“There is growing recognition that addressing the symptoms of the crisis through clean-ups is not enough. We need to move away from today’s linear take-make-waste model and fundamentally rethink the way we design, use and reuse plastics. A systemic shift tackling the root causes is required: a transition towards a circular economy for plastic, in which it never becomes a waste or pollution,” The Ellen MacArthur Foundation.
With momentum building towards a circular economy for plastic packaging, we outline some current trends and look forward to what’s coming next so you can make informed decisions on your packaging needs.
We predict the following trends will drive plastic packaging design in the near future:
Continue reading as we take a look at each one and what it means for plastic packaging.
1. Transition to Fully Recyclable Packaging
Recent advances have been made towards more recyclable packaging, furthering the work begun by The Alliance to End Plastic Waste. In the U.S., this work towards circularity was best exemplified by the U.S. Plastics Pact. The Pact’s goals will quickly and significantly drive the increased use of recycled plastics across the country by creating markets for recycled plastic and ensuring that packaging is fully recyclable.
To ensure packaging is effectively recycled, it must be designed to flow optimally through the recycling system from the beginning.
2. Increased Focus on Environmental Impacts
Globally, organizations have committed to sustainable solutions for packaging, including reducing carbon impacts through energy and water usage reductions, as well as waste minimization. The most recognized scientific methodology to quantify environmental impacts of packaging is Life Cycle Analysis (LCA).
Amongst packaging technologies, plastics are well known for their favorable life cycle impacts and lower environmental impact versus the use of glass or metal. While many options exist for plastic barrier packaging, picking the appropriate solution can further help to differentiate and advance the sustainability goals of an organization. The ideal solution is a technology that not only reduces environmental impact, but those that maximize recyclability.
3. Reduction of Materials and Waste
Another trend that’s been a topic of discussion is the reduction of materials and waste. One way to achieve this is by light weighting product packaging. Some of the many benefits of this include:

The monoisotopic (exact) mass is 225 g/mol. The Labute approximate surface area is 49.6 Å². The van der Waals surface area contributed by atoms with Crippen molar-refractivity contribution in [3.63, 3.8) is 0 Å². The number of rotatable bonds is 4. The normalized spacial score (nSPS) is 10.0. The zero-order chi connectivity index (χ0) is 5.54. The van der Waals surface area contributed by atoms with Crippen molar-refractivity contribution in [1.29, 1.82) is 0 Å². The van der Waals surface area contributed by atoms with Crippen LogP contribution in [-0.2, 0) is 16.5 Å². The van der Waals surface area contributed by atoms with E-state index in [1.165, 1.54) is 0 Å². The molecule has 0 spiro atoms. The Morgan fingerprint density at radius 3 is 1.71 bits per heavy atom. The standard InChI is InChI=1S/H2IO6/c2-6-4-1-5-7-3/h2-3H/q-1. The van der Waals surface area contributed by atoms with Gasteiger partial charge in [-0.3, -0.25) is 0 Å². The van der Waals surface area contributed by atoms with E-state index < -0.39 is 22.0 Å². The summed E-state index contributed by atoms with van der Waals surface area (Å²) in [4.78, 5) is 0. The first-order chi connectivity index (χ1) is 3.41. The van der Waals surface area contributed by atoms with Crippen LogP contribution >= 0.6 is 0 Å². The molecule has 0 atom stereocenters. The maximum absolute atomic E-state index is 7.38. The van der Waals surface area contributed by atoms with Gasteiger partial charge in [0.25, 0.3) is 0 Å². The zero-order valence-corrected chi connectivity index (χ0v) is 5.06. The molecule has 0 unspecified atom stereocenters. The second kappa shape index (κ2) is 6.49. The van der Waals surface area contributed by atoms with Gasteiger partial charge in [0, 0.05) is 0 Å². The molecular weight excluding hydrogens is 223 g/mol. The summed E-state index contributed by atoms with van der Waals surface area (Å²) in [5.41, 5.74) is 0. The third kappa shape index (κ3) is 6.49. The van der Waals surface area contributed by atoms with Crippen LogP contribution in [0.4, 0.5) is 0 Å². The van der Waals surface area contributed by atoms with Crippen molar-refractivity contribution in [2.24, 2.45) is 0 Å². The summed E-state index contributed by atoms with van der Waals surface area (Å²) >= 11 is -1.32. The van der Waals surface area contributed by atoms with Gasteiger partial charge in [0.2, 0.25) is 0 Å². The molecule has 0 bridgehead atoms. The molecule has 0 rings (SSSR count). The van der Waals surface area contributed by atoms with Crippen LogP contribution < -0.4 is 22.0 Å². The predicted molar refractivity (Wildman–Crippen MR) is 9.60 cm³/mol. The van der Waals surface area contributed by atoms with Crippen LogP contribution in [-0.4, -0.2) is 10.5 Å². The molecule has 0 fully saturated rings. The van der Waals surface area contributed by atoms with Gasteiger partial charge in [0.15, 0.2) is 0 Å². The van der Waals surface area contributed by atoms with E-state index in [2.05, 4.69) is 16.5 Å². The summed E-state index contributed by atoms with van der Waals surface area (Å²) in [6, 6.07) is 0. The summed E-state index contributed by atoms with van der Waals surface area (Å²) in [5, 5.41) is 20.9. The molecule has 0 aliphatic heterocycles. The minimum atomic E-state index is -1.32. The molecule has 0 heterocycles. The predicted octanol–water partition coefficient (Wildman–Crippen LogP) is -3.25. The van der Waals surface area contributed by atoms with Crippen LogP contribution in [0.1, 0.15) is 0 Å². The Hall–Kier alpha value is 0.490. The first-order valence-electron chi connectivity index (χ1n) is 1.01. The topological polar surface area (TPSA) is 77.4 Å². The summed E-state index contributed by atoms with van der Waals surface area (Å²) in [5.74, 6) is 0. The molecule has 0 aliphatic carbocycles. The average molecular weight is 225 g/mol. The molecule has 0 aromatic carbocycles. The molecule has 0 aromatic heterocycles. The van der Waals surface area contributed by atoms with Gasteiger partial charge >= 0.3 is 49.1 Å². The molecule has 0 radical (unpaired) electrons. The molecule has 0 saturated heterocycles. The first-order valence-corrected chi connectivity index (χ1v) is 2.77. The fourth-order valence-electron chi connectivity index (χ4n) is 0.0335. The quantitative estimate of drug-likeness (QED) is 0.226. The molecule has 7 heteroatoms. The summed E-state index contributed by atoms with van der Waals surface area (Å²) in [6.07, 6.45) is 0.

Although reducing material content has been on the rise for the last 15 years, it’s now considered an essential part towards a more sustainable future – something that’s at the top of many businesses’ minds. However, there can be concerns about light weighting in some industries, as it can potentially impact packaging durability and overall performance.
4. Increased Post-Consumer Recycled (PCR) Content
The consistency of PCR streams is one of the key issues limiting greater adoption of PCR resin in plastic packaging. A major concern is the scarcity of non-colored, “clean” PCR as many packages are composed of colored resins. Plus, the recycle resin stream can include contamination from mixed plastics, such as coextruded plastics and small retains of previously packaged formulations. By switching from multilayer plastics to single plastic material packaging, the potential of contaminating the recycle stream is reduced, subsequently enabling increased PCR content in packaging. The PET industry has been the leader in this area over the last decade, significantly increasing recycled content in packaging. This includes demanding food contact applications where extractables and contamination are a major concern.
With an amplified focus on recycling and sustainability, it’s no surprise that we’ve also seen an advancement in plastic packaging technologies. Approved by the largest recycling associations around the world, our fully recyclable barrier packaging technology, Enkase, offers the lowest environmental footprint across all commercially available barrier packaging technologies.
Download our sustainable barrier packaging eBook for a guide to the sustainability advantages available with Enkase barrier packaging technology.